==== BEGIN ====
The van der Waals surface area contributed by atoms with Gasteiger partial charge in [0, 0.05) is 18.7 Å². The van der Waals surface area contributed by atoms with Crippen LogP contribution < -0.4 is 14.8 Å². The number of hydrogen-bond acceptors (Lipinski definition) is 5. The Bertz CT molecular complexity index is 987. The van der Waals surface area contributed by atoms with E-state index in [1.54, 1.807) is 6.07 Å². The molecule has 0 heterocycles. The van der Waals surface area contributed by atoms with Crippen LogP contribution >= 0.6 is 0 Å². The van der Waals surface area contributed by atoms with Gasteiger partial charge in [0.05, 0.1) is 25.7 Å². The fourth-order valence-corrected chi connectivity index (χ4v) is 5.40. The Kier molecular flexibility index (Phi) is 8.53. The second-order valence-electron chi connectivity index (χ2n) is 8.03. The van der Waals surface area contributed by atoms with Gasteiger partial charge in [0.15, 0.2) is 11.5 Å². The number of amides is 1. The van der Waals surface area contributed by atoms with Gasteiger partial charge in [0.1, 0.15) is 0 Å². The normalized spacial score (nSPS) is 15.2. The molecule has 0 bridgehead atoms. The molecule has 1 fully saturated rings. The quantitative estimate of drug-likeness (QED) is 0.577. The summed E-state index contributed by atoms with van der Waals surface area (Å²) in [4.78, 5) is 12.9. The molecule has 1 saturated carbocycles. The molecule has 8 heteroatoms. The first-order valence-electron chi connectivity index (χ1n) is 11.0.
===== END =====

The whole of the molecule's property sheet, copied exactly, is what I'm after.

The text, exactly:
The van der Waals surface area contributed by atoms with Gasteiger partial charge in [0, 0.05) is 18.7 Å². The van der Waals surface area contributed by atoms with Crippen LogP contribution < -0.4 is 14.8 Å². The number of hydrogen-bond acceptors (Lipinski definition) is 5. The Bertz CT molecular complexity index is 987. The van der Waals surface area contributed by atoms with E-state index in [1.54, 1.807) is 6.07 Å². The molecule has 0 heterocycles. The van der Waals surface area contributed by atoms with Crippen LogP contribution >= 0.6 is 0 Å². The van der Waals surface area contributed by atoms with Gasteiger partial charge in [0.05, 0.1) is 25.7 Å². The fourth-order valence-corrected chi connectivity index (χ4v) is 5.40. The Kier molecular flexibility index (Phi) is 8.53. The second-order valence-electron chi connectivity index (χ2n) is 8.03. The van der Waals surface area contributed by atoms with Gasteiger partial charge in [0.15, 0.2) is 11.5 Å². The number of amides is 1. The van der Waals surface area contributed by atoms with Gasteiger partial charge in [0.1, 0.15) is 0 Å². The normalized spacial score (nSPS) is 15.2. The molecule has 0 bridgehead atoms. The molecule has 1 fully saturated rings. The quantitative estimate of drug-likeness (QED) is 0.577. The summed E-state index contributed by atoms with van der Waals surface area (Å²) in [4.78, 5) is 12.9. The molecule has 1 saturated carbocycles. The molecule has 8 heteroatoms. The first-order valence-electron chi connectivity index (χ1n) is 11.0.